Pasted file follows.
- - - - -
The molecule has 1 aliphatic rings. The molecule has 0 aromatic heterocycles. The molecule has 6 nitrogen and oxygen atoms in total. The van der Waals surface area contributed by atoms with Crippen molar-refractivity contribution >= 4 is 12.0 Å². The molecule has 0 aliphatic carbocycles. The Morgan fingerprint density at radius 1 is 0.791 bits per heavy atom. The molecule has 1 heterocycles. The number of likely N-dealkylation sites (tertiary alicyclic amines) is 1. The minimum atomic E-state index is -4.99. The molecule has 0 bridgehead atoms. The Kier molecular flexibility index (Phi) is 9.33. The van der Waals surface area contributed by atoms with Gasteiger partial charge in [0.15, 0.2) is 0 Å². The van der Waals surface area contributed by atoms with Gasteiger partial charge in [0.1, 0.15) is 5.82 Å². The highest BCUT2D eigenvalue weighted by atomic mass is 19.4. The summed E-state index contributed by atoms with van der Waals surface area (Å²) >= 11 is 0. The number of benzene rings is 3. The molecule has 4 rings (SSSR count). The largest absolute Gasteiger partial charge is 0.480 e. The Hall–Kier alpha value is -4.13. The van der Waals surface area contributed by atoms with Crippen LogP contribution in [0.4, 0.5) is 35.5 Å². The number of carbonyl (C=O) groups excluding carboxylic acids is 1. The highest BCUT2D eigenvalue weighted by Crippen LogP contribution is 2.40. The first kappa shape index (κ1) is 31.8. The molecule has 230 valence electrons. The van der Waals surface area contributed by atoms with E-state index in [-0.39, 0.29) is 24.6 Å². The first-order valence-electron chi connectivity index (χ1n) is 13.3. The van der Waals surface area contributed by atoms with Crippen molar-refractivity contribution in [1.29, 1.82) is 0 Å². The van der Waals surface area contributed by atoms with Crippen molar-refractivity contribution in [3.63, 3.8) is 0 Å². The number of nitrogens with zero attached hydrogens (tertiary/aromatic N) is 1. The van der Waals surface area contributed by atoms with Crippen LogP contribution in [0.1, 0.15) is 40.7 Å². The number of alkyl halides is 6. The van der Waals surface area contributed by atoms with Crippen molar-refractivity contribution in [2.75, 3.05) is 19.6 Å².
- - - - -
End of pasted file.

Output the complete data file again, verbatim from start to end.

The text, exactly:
The molecule has 1 aliphatic rings. The molecule has 0 aromatic heterocycles. The molecule has 6 nitrogen and oxygen atoms in total. The van der Waals surface area contributed by atoms with Crippen molar-refractivity contribution >= 4 is 12.0 Å². The molecule has 0 aliphatic carbocycles. The Morgan fingerprint density at radius 1 is 0.791 bits per heavy atom. The molecule has 1 heterocycles. The number of likely N-dealkylation sites (tertiary alicyclic amines) is 1. The minimum atomic E-state index is -4.99. The molecule has 0 bridgehead atoms. The Kier molecular flexibility index (Phi) is 9.33. The van der Waals surface area contributed by atoms with Gasteiger partial charge in [0.15, 0.2) is 0 Å². The van der Waals surface area contributed by atoms with Gasteiger partial charge in [0.1, 0.15) is 5.82 Å². The highest BCUT2D eigenvalue weighted by atomic mass is 19.4. The summed E-state index contributed by atoms with van der Waals surface area (Å²) >= 11 is 0. The number of benzene rings is 3. The molecule has 4 rings (SSSR count). The largest absolute Gasteiger partial charge is 0.480 e. The Hall–Kier alpha value is -4.13. The van der Waals surface area contributed by atoms with Crippen LogP contribution in [0.4, 0.5) is 35.5 Å². The number of carbonyl (C=O) groups excluding carboxylic acids is 1. The highest BCUT2D eigenvalue weighted by Crippen LogP contribution is 2.40. The first kappa shape index (κ1) is 31.8. The molecule has 230 valence electrons. The van der Waals surface area contributed by atoms with E-state index in [-0.39, 0.29) is 24.6 Å². The first-order valence-electron chi connectivity index (χ1n) is 13.3. The van der Waals surface area contributed by atoms with Crippen molar-refractivity contribution in [1.29, 1.82) is 0 Å². The van der Waals surface area contributed by atoms with Crippen molar-refractivity contribution in [3.63, 3.8) is 0 Å². The number of nitrogens with zero attached hydrogens (tertiary/aromatic N) is 1. The van der Waals surface area contributed by atoms with Crippen LogP contribution in [0.1, 0.15) is 40.7 Å². The number of alkyl halides is 6. The van der Waals surface area contributed by atoms with Crippen molar-refractivity contribution in [2.75, 3.05) is 19.6 Å².